Russia brings out big guns, threatening wider firestorm
BEIRUT - Russian President Vladimir Putin, incensed by Turkey’s shooting down of a Russian jet and the Islamic State’s bombing of a Russian airliner, is deploying Moscow’s most advanced air-defence missile and other powerful weapons systems in Syria. The move is likely to escalate a toxic war that threatens the entire Middle East.
This build-up underlines Putin’s determination to ensure that Russia’s ally, Syrian President Bashar Assad, remains in power but it risks escalating the conflict at the same time that the Islamic State (ISIS) is widening its operations from the Syria-Iraq theatre to other parts of the Middle East and Western Europe.
The Russian moves are taking place amid growing tensions between the various powers that are openly in conflict with ISIS — the United States, France and Turkey, with British Prime Minister David Cameron pushing hard to secure parliamentary approval for joining the air campaign.
Putin wants blood after Turkish F-16 fighters shot down a Russian Sukhoi Su-24 jet, which allegedly strayed into Turkish airspace on November 24th. He denied any violation and branded the attack “a stab in the back”.
A US build-up at the strategically important Incirlik Air Base in southern Turkey with A-10 Thunderbolt ground attack jets, F-15 air-superiority fighters and the deployment of the US Air Force’s elite unit for rescuing downed fliers in hostile territory suggests the Americans are taking precautions against possible aerial clashes.
They said November 20th they have also deployed an E-3 Sentry airborne early warning and control aircraft in the region, an ominous sign that they are expecting trouble.
With the arrival of France’s sole aircraft carrier in the eastern Mediterranean, Syrian skies are becoming dangerously crowded with armed jets conducting divergent, and sometimes uncoordinated, combat missions.
The deployment of the carrier Charles de Gaulle, flagship of the French Navy, triples France’s air strength in the region. It was a direct consequence of ISIS’s recent wave of blistering terrorist attacks that targeted global powers battling ISIS’s Islamic caliphate spanning Syria and Iraq.
These began with the October 10th bombing of a political rally in Turkey, followed by the October 31st bombing of the Russian airliner over the Sinai peninsula, the November 8th suicide bombings in Hezbollah’s Beirut stronghold and the slaughter in Paris on November 13th.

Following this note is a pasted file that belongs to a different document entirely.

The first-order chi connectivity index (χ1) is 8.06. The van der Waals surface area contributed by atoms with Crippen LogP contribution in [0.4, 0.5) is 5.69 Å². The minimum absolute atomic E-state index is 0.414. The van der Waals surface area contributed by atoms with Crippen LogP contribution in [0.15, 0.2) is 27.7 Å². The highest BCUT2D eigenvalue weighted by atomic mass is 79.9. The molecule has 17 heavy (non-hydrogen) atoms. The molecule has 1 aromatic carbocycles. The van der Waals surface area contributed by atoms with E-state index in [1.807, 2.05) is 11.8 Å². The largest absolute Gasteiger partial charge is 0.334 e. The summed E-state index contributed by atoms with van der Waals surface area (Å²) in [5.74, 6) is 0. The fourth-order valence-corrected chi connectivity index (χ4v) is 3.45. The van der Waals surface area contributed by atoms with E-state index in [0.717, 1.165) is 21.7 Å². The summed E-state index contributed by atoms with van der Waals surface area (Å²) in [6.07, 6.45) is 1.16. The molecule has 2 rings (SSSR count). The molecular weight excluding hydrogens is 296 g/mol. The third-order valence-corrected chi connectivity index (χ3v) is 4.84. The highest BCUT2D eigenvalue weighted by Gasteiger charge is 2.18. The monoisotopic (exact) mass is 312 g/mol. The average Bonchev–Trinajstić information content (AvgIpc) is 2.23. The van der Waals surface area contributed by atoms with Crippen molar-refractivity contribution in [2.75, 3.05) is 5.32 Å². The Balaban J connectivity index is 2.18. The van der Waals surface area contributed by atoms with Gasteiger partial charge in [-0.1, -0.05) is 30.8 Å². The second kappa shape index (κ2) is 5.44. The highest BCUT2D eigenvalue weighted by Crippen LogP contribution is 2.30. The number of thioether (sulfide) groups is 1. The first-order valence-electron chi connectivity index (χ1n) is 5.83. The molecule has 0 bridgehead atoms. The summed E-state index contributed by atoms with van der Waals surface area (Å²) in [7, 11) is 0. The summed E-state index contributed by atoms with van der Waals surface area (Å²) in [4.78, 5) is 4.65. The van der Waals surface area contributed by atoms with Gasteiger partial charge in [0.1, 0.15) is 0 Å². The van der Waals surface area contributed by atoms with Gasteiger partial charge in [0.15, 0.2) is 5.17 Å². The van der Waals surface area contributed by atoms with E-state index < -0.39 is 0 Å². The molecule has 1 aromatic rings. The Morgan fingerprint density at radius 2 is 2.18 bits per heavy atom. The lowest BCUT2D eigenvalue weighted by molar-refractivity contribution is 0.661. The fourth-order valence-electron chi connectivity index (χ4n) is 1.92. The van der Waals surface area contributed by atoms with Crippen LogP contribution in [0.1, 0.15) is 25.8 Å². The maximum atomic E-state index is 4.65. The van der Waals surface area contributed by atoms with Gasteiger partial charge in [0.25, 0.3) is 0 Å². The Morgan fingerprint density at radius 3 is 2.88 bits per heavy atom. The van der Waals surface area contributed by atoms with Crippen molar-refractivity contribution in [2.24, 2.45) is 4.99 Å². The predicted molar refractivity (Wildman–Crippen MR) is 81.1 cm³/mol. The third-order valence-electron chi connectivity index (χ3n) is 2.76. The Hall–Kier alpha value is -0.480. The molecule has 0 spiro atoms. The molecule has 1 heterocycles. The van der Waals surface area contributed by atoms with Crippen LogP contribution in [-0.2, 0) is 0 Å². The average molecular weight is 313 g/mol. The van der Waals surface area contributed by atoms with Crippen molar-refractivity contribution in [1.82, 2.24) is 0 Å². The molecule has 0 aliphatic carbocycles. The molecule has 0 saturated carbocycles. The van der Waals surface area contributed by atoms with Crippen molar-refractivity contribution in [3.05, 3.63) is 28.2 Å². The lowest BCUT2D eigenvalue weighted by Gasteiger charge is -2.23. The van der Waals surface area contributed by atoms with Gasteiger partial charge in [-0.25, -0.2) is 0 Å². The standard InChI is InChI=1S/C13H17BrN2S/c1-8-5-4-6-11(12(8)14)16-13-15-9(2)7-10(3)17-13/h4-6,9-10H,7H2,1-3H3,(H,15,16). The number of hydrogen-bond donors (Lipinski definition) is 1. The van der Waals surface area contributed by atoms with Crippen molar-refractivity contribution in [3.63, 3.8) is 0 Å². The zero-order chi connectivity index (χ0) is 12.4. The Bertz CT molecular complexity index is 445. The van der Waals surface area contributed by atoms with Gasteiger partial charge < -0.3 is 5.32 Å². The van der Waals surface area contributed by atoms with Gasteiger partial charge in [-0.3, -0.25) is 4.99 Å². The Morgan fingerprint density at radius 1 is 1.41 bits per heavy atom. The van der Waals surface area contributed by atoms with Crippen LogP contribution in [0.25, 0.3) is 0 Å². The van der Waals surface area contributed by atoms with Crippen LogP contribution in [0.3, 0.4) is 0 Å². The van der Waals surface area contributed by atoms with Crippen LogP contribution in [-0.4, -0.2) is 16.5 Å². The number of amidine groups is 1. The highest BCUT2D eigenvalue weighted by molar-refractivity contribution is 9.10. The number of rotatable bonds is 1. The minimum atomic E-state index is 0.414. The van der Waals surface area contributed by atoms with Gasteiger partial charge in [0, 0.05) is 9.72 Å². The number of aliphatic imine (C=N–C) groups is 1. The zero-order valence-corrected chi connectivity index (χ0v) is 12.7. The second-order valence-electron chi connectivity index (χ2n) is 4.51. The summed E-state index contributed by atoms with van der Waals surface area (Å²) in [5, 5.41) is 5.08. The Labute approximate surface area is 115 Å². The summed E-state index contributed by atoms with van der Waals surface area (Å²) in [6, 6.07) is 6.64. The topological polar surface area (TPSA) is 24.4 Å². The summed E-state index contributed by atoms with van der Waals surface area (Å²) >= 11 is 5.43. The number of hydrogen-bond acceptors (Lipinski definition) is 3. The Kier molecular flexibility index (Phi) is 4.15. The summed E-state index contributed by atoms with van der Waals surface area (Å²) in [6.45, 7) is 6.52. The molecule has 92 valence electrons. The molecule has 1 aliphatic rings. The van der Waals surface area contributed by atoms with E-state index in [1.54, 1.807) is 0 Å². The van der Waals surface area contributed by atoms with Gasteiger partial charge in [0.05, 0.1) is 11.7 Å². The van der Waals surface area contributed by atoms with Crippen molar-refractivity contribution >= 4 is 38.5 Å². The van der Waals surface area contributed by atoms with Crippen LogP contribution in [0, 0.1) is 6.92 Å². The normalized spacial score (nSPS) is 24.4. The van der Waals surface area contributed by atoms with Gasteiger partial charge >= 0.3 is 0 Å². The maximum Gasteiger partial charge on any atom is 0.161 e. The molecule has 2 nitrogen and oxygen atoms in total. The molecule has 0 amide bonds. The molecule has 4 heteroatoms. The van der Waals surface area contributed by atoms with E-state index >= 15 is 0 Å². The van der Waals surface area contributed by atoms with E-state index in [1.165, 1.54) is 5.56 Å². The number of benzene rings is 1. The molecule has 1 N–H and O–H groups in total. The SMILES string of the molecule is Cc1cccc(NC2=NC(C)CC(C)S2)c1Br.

It is not at all clear what triggered ISIS’s attacks outside the war zone but the terror onslaught began after Russia’s armed intervention in September to rescue Assad after he suffered a string of severe military setbacks.
If the Russians are raising the stakes with the deployment of heavy firepower and emerging as the central axis of an international military coalition dedicated to crushing the caliphate as a symbol of a resurgent Islam, ISIS may ratchet up its revenge attacks to exact an even deadlier toll than the 700 killed since October.
Much may hinge on what the Russians are doing now, particularly with reports of Russian ground troops joining the fray.
In recent days, Putin unleashed broadsides of cruise missiles from Russian warships in the eastern Mediterranean and the Caspian Sea, 1,500 km to the east, and from strategic bombers such as the four-engine Tu-22M Backfire, the Tu-95M Bear and the Tu-160 Blackjack.
These are updated versions of Cold War Soviet aircraft designed to drop nuclear weapons on the United States and Western Europe. They remain just as lethal in their new role, probably more so given that ISIS’s military capabilities are much less formidable than those of Moscow’s nuclear-armed Cold War foes.
These warplanes, the backbone of the Russian Air Force’s strategic command, doubled the strike force deployed at a Russian-controlled air base, established in September outside the Mediterranean port of Latakia in north-western Syria. That base, where 34 smaller fighter aircraft are deployed, is too small for the strategic bombers.
Twenty-five of the bombers, with eight Sukhoi Su-34 and four Su-27 fighters, have been deployed at the Mozdok air base in Northern Ossetia on Russia’s southern border with Georgia.
To hit Syrian targets they have to fly through Iranian and Iraqi airspace, as they did on their first strike mission on November 17th, when they pounded ISIS positions in the northern city of Raqqa, de facto capital of its self-proclaimed Islamic caliphate, and around the southern city of Deir ez-Zor.
A first wave of Tu-22Ms hit targets around the divided city of Aleppo while a second wave of Tu- 95Ms and Tu-160s blasted rebel positions in the countryside around Aleppo and in neighbouring Idlib province where the Russians have been supporting offensives by Assad’s forces.
All told, Russia’s Defence Ministry said it launched 34 Kh-555 cruise missiles and Kh-101 stealthy cruise missiles, by far the single most powerful air assault of the Syrian conflict and a possible harbinger of the firestorm that seems to be building up.